WNBA star, Brittney Griner was sentenced to 9 years in Russian prison Thursday, August 4, after being convicted on drug charges by a Moscow court.
Griner pleaded guilty last month after a lengthy trial that highlighted the strained relationship between the US and Russia since the Kremlin’s invasion of Ukraine.
After closing arguments on Thursday, prosecutors requested a sentence of 9 1/2 years. In a final request for leniency, an emotional Griner apologized and repeated that she had never intended to break any Russian laws, but that she had made “an honest mistake.”
Only hours later, Judge Anna Sotnikova returned to announce her conviction for drug possession and smuggling. Griner, 31, will also have to pay a fine of 1 million rubles ($16,590), but he has the right to appeal the decision.
The focus will now shift to the possibility of a prisoner swap between Washington and Moscow. According to NBC News, US officials do not expect rapid progress in their efforts to free Griner, but they will continue to press the issue.
“Today, American citizen Brittney Griner received a prison sentence that is one more reminder of what the world already knew: Russia is wrongfully detaining Brittney,” President Joe Biden said in a statement issued shortly after the verdict was announced.
“It’s unacceptable, and I call on Russia to release her immediately so she can be with her wife, loved ones, friends, and teammates. My administration will continue to work tirelessly and pursue every possible avenue to bring Brittney and Paul Whelan home safely as soon as possible.”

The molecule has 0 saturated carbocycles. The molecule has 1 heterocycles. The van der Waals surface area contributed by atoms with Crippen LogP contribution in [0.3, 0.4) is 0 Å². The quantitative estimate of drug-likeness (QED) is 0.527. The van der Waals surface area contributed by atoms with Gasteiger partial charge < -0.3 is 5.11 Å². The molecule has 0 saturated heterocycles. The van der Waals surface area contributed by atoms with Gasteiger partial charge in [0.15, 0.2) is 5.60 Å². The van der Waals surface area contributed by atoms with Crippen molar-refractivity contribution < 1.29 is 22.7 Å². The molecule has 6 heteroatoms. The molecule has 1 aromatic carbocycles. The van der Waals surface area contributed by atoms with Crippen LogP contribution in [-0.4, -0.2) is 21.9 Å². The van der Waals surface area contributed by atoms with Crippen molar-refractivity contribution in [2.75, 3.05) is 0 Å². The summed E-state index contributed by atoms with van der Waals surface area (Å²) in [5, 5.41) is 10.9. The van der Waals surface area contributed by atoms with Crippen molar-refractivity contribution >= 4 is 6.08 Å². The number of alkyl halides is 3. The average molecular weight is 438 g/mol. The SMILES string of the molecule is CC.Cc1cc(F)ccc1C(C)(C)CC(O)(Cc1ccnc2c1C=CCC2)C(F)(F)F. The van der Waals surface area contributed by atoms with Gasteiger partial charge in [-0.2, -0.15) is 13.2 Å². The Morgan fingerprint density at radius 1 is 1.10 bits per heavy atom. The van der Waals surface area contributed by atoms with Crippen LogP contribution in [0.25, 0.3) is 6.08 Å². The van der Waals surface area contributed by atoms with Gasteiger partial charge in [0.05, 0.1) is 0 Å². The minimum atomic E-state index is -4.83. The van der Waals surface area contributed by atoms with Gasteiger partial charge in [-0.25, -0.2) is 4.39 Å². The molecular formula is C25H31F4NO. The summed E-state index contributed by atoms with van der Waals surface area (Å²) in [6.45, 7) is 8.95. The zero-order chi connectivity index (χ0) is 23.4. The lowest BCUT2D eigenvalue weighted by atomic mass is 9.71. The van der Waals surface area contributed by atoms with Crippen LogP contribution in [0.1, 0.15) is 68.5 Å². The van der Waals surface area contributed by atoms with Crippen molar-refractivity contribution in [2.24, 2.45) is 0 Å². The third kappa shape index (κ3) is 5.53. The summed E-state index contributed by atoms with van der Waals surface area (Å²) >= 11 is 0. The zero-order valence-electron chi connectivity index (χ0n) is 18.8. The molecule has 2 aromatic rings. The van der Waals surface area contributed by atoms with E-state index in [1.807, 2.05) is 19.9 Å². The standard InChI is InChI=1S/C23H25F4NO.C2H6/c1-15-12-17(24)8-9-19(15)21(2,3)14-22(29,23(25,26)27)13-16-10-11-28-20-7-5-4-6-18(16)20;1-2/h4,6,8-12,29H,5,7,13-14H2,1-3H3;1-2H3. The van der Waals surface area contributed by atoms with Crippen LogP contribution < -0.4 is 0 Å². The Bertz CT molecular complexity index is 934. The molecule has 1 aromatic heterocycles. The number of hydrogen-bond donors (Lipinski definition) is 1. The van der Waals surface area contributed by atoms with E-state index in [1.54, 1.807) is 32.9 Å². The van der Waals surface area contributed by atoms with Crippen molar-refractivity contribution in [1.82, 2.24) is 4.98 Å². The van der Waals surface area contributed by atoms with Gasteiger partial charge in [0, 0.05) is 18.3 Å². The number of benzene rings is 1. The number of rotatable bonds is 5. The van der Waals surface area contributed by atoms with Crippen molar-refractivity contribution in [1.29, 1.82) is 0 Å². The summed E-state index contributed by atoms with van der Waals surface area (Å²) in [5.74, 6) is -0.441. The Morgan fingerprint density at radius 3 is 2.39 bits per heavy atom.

In a statement to reporters outside the courthouse, Griner’s legal team said she was “very disappointed,” and they were “very surprised by the verdict.”
“The court completely ignored all the evidence of the defense, and most importantly, the guilty plea,” her lawyers said in a separate statement sent via Telegram.
They also stated that they intend to file an appeal.
And Griner’s WNBA team, the Phoenix Mercury, expressed optimism that the Biden Administration will secure the basketball star’s freedom.
“While we knew it was never the legal process that was going to bring our friend home, today’s verdict is a sobering milestone in the 168-day nightmare being endured by our sister, BG,” the WNBA franchise said in a statement.
“We remain heartbroken for her, as we have every day for nearly six months. We remain grateful to and confident in the public servants working every day to return her to her family and us.”
Griner was arrested at Moscow’s Sheremetyevo Airport in February after Russian authorities discovered vape canisters containing cannabis oil in her luggage.
Griner, a two-time Olympic gold medalist, admitted ownership of the canisters. She claimed she unintentionally transported them to Russia while packing her luggage in a hurry.
The Kremlin has been accused of using Griner as a political pawn, while her family and teammates have been putting pressure on the Biden administration to secure her release.